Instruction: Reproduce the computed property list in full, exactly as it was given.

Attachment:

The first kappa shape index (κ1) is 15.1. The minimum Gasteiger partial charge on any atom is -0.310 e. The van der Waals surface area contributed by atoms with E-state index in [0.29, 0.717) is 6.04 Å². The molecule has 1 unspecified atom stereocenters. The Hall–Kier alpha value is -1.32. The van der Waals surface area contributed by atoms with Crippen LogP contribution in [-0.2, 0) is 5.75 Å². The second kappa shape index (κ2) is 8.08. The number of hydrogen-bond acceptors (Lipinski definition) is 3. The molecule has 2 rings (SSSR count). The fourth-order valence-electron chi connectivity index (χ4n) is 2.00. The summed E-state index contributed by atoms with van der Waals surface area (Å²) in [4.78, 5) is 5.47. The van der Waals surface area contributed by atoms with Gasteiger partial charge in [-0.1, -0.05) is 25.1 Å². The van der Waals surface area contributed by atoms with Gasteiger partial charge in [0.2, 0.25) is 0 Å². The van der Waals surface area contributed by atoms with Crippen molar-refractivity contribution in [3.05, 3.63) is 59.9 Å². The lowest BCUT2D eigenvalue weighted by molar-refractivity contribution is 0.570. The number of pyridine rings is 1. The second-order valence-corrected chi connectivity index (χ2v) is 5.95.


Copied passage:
The first kappa shape index (κ1) is 15.1. The minimum Gasteiger partial charge on any atom is -0.310 e. The van der Waals surface area contributed by atoms with E-state index in [0.29, 0.717) is 6.04 Å². The molecule has 1 unspecified atom stereocenters. The Hall–Kier alpha value is -1.32. The van der Waals surface area contributed by atoms with Crippen LogP contribution in [-0.2, 0) is 5.75 Å². The second kappa shape index (κ2) is 8.08. The number of hydrogen-bond acceptors (Lipinski definition) is 3. The molecule has 2 rings (SSSR count). The fourth-order valence-electron chi connectivity index (χ4n) is 2.00. The summed E-state index contributed by atoms with van der Waals surface area (Å²) in [4.78, 5) is 5.47. The van der Waals surface area contributed by atoms with Gasteiger partial charge in [-0.1, -0.05) is 25.1 Å². The van der Waals surface area contributed by atoms with Gasteiger partial charge in [0.2, 0.25) is 0 Å². The van der Waals surface area contributed by atoms with Crippen molar-refractivity contribution in [3.05, 3.63) is 59.9 Å². The lowest BCUT2D eigenvalue weighted by molar-refractivity contribution is 0.570. The number of pyridine rings is 1. The second-order valence-corrected chi connectivity index (χ2v) is 5.95.